This is a very good design if you believe a nation's flag should resemble one of those old-fashioned cream swirl lollies with a bit of a blue tacked on to one side.
Do not stare into this flag for too long.
This flag has both a fun name and a unique design. It is also the sort of flag you might expect to find attached to a pirate ship. Perhaps that was the sought-after aesthetic. Either way, looking at it makes us want to fire a cannon into an enemy vessel. Or go gambling.
This one looks like a giant, freaky semiquaver - or a noxious weed about to envelope the nation. It is a perfect symbol to frighten other competitors at the Olympic Games.
New Southern Cross
In New Zealand, the Southern Cross only has four stars - but as we all know, this is wrong and bad. The "New Southern Cross" looks suspiciously like the old Southern Cross and has failed to rectify the star deficit.
Oh, it's this thing again. The colour scheme is a little less garish than the other one, but we still don't get what it's about.
Manawa (Black and Green)
We've realised what the problem is with this colour - it's the same shade of green that lots of African nations use in their flags. As a colony, perhaps this is appropriate for New Zealand - but it also evokes notions of extreme poverty, corrupt governments and poor human rights records.
Manawa (Blue and Green)
This blue is ... very blue. Too blue. True blue. And that's our word, for us.
Embrace (Red and Blue)
This is a flag about driving off into the great, unfurling silver fern on the horizon. It is also a great advertisement for New Zealand's dual carriageway highways, which are numerous and excellent.
Part yin-and-yang, part black hole, this design would feel right at home in one of those contemporary art exhibits where none of the works make any sense and everything costs $600.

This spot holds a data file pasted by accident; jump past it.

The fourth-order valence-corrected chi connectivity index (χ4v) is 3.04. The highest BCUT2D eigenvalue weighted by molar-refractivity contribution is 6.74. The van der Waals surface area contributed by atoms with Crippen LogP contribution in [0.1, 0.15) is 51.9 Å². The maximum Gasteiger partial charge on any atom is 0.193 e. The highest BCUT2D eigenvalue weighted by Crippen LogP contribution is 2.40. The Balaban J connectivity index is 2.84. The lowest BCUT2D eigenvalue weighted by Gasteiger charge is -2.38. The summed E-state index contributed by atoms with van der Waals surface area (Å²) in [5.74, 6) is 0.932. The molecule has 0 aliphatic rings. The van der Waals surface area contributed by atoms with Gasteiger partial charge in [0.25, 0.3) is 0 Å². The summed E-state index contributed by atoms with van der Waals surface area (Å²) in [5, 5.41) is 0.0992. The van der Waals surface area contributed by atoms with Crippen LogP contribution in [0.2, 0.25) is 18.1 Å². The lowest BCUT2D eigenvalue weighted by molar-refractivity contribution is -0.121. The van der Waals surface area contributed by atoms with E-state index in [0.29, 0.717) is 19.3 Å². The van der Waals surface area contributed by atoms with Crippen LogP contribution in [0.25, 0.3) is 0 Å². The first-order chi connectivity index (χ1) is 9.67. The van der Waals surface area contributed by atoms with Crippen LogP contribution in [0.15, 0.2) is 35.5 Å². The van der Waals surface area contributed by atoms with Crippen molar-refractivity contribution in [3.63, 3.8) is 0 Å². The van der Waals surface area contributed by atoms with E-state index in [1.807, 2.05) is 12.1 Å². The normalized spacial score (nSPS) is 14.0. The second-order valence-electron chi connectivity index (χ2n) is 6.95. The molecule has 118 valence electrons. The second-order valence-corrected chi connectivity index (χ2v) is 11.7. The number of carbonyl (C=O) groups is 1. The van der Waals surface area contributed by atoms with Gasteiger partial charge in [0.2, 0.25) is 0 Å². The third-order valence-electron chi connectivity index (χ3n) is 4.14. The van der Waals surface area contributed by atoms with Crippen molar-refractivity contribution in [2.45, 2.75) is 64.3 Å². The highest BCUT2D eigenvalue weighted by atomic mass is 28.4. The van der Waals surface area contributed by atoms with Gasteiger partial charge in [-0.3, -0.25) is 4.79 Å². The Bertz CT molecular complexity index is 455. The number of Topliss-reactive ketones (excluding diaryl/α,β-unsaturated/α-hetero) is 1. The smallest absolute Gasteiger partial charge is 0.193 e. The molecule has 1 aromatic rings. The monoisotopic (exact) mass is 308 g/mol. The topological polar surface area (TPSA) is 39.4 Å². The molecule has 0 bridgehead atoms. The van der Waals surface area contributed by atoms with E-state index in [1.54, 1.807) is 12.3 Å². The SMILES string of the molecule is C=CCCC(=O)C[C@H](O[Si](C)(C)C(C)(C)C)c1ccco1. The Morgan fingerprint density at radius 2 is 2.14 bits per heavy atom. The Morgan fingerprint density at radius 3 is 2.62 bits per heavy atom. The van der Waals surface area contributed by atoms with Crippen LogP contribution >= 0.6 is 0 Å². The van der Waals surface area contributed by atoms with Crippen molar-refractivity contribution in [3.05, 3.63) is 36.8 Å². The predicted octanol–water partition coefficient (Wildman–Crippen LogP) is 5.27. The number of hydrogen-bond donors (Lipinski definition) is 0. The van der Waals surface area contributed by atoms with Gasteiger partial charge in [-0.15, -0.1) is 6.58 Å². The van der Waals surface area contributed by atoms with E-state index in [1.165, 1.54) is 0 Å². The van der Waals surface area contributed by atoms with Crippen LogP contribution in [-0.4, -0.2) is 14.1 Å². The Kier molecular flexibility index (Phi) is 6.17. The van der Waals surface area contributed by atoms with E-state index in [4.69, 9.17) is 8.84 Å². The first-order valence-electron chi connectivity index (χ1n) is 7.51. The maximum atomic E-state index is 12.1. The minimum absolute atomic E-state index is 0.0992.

This is the same design but in blue. Right? Except, what you don't know is that this flag is not just blue, it's not turquoise. It's not lapis. It's actually cerulean (we think). With apologies to Meryl Streep.
Silver ferns, unity ferns - ferns of all possible varieties. While clearly an important symbol in New Zealand, this design seems more appropriate for a doormat at the local wellness centre than a national flag.
New Zealand Matariki
This one has the Matariki stars bolted on to some waves that look like they belong to the logo of a nondescript mid-tier airline.
Silver Fern with Stars
Judging by the sheer number of variations on this theme, it seems inevitable this will become the design. For us, it lacks the one ingredient that would make the country of origin instantly recognisable to non-New Zealanders: a sheep.
This, on the other hand, is almost certainly a curled up sheep's tail - at least, that's what we choose to believe.
Finding Unity in Community
The design of this flag is quite pleasing but we can't quite look past the name, "Finding Unity in Community", which feels more at home on a government brochure or in the soon-to-be-released Dr Seuss book.
Koru and Stars
This version is a little bit "stars and stripes forever" but the all-important sheep's tail is looking particularly springy and firm.
This sort of looks like a 'K' for 'Kiwi' - or the kind of logo you might expect to find on the side of a freight train.
"We've run out of ideas ... let's just turn the stars into squares and put a kite on the side."